Solar Activity Modulates the Frequency of Central European Floods

Czymzik, M., Muscheler, R. and Brauer, A. 2016. Solar modulation of flood frequency in central Europe during spring and summer on inter-annual to multi-centennial timescales. Climate of the Past 12: 799-805. Sep 28, 2016


A New Refutation of Dangerous CO2-Induced Global Warming

Gervais, R. 2016. Anthropogenic CO2 warming challenged by 60-year cycle. Earth-Science Reviews 155: 129-135. Sep 27, 2016


“And so it is that real-world data-based refutations of unsubstantiated climate-alarmist claims of impending catastrophic climatic consequences — which they associate with the burning of fossil fuels — continue to grow in number and refute the baseless climate-alarmist contentions, as ever more real-world observations that suggest just the opposite continue to find their way into the peer-reviewed scientific literature. And in light of these facts, Gervais concludes that ‘on inspection of a risk of anthropogenic warming thus toned down, a change of paradigm which highlights a benefit for mankind related to the increase of plant feeding and crop yields by enhanced CO2 photosynthesis is suggested.’”

Juvenile Antarctic Rockcod Growing Up in CO2-Acidified Seawater

Davis, B.E., Miller, N.A., Flynn, E.E. and Todgham, A.E. 2016. Juvenile Antarctic rockcod (Trematomus bernacchii) are physiologically robust to CO2-acidified seawater. Journal of Experimental Biology 219: 1203-1213. Sep 26, 2016


Model Issues

40 Earths: NCAR’s Large Ensemble reveals staggering climate variability

Data set an instant hit with climate and Earth system researchers

By Staff Writers, NCAR/UCAR Atmos News, Sep 29, 2016


Link to article: The Community Earth System Model (CESM) Large Ensemble Project: A Community Resource for Studying Climate Change in the Presence of Internal Climate Variability

By J.E. Kay, et al. AMS, Aug 2015


“We gave the temperature in the atmosphere the tiniest tickle in the model — you could never measure it — and the resulting diversity of climate projections is astounding,” Deser said. “It’s been really eye-opening for people.”

[SEPP Comment: Pick the model that fits your needs!]

Measurement Issues – Energy Flow

Errors in Estimating Earth’s No-Atmosphere Average Temperature

By Roy Spencer, His Blog, Sep 27, 2016


Changing Weather

No big shift in U.S. flood patterns despite climate change: study

By Ian Simpson, Reuters, Sep 28, 2016


Matthew to Arrive 4,000 days after Last Major Hurricane

By Roy Spencer, His Blog, Sep 29, 2016


Tropical Storms Can Strengthen Over Land But Be Careful With Brown Ocean Claims

By Marshall Shepherd, Sep 24, 2016 [H/t Clyde Spencer]


Coldest Perth September recorded in 120 years of records (must be climate change)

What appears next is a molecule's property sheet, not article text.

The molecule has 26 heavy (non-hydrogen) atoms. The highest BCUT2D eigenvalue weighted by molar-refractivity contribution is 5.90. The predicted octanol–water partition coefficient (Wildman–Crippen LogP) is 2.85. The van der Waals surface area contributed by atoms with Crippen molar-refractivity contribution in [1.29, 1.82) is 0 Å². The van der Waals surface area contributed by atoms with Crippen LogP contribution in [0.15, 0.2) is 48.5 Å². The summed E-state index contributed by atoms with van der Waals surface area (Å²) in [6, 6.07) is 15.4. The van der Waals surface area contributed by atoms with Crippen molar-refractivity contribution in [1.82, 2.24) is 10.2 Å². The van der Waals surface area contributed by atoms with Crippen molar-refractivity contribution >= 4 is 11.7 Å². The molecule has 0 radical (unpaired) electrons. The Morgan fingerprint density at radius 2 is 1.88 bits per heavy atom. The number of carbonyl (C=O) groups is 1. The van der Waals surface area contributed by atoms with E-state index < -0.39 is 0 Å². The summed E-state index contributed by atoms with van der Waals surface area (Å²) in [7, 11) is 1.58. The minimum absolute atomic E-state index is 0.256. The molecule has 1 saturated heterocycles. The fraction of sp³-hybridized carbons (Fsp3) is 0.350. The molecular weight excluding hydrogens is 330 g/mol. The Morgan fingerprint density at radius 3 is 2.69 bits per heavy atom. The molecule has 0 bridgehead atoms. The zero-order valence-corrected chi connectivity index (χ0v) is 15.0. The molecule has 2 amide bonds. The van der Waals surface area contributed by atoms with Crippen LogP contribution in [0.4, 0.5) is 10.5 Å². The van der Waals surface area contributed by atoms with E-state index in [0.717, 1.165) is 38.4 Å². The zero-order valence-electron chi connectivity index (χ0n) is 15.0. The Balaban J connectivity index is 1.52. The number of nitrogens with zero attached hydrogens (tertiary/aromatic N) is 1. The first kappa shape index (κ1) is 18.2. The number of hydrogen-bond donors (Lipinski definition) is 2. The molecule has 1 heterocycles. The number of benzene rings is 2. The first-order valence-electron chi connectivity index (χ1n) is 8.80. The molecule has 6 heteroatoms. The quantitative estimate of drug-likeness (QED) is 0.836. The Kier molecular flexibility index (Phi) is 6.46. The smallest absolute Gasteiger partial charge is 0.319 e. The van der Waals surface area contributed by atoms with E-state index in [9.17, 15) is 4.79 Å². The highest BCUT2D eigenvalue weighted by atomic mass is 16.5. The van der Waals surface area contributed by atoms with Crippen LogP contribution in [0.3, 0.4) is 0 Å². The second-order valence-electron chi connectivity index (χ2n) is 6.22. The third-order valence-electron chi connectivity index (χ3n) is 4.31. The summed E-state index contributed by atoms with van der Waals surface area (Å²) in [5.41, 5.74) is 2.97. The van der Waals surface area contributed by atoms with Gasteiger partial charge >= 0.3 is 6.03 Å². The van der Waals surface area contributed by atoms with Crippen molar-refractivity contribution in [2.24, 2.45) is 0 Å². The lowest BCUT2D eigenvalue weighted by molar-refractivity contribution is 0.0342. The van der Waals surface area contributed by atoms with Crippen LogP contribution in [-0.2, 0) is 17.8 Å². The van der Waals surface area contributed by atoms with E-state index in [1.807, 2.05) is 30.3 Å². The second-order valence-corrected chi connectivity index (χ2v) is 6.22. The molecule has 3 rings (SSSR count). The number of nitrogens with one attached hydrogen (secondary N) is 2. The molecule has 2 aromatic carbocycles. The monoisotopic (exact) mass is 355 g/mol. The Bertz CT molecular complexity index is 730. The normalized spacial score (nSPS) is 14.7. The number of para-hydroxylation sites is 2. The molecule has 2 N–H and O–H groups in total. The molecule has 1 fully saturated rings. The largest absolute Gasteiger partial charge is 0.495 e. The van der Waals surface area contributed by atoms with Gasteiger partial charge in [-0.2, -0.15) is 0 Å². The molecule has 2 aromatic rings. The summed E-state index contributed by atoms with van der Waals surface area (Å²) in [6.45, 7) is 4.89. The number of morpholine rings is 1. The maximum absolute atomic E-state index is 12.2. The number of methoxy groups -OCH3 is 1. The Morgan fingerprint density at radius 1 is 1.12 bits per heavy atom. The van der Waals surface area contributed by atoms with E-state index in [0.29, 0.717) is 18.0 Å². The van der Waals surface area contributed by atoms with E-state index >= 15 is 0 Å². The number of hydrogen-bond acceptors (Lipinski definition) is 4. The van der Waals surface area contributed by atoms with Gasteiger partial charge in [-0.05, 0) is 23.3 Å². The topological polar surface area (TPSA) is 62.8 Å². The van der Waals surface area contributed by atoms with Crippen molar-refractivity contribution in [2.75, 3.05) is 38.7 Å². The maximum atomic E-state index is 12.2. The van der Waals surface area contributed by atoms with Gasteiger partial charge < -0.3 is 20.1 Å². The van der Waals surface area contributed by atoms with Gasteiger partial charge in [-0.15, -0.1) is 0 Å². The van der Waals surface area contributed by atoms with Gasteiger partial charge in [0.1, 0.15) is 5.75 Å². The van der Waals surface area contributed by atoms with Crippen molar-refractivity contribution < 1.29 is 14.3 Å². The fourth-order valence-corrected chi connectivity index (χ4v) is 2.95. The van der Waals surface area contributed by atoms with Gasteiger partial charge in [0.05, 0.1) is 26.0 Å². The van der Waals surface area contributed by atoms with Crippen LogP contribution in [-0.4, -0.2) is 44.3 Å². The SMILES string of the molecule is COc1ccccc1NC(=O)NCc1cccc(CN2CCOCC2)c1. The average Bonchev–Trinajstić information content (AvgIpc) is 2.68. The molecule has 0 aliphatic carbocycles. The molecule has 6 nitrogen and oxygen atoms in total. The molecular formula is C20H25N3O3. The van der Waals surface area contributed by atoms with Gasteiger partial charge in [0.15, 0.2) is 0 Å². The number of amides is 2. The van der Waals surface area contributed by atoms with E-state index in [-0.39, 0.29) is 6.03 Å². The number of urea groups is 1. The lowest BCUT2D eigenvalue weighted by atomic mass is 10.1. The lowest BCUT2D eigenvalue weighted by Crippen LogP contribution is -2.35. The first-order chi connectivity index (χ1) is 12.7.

By Jo Nova, Her Blog, Oct 1, 2016


[SEPP Comment: Are records upside-down in Australia?]

A Normal Summer

By Cliff Mass, Weather Blog, Sep 24, 2016


[SEPP Comment: Normal over the western U.S.]

A Weakening BLOB

By Cliff Mass, Weather Blog, Oct 1, 2016


Changing Climate

Ancient global cooling gave rise to modern ecosystems

Sea surface temperatures dipped dramatically during a period from 7 million to 5.4 million years ago, a time of massive global ecological change.

Press Release, Brown University, Sep 26, 2016


Changing Seas

Latest Momentous Discovery – The “Parched” Earth Is Getting Wetter!

By Paul Homewood, Not a Lot of People Know That, Sep 30, 2016


[SEPP Comment: Has sea level rise been overestimated by alarmists?]

Changing Cryosphere – Land / Sea Ice

Arctic Ice Extent Recovering At Record Pace

By Paul Homewood, Not a Lot of People Know That, Sep 29, 2016


Lowering Standards

Arctic Melting Defies Scientists

By Alex Kirby, EcoWatch, Sep 29, 2016 [H/t Clyde Spencer]


“Dramatic and unprecedented warming in the Arctic is driving sea level rise, affecting weather patterns around the world and may trigger even more changes in the climate system.

“The rate of change is challenging the current scientific capacity to monitor and predict what is becoming a journey into uncharted territory.”

“The Arctic is a principal, global driver of the climate system and is undergoing an unprecedented rate of change with consequences far beyond its boundaries,”

[SEPP Comment: From the UN World Meteorological Organization and David Grimes, its president!]

Communicating Better to the Public – Exaggerate, or be Vague?

Climate Exaggeration is Backfiring

By Robert Bradley Jr. Forbes, Sep 23, 2016


How to make climate graphs look scary — a reply to XKCD

By Jo Nova, Her Blog, Sep 25, 2016


It’s Official: Hydropower Is Dirty Energy

By Gary Wockner, EcoWatch, Sep 30, 2016 [H/t Climate Etc.]


Link to WP article: Reservoirs are a major source of global greenhouse gases, scientists say

By Chris Mooney, Washington Post, Sep 28, 2016


“Correction: A prior title of this article suggested that methane emissions from reservoirs are a “key new source of greenhouse gases.” In fact, scientific budgets of global methane emissions have included reservoir emissions in the category of lakes and rivers, according to Harrison. The new research, however, does suggest that reservoir emissions may have been underestimated in such budgets.”

[SEPP Comment: The author of “River Warrior” did not give links to the paper, which may be as much an exaggeration on the presumed influence on methane as the presumed influence of methane is on global temperatures.]

Communicating Better to the Public – Make things up.

Nature paper pushes wild exaggeration of 7-13C “climate sensitivity”! Even Gavin Schmidt calls them out.

By Jo Nova, Her Blog, Sep 27, 2016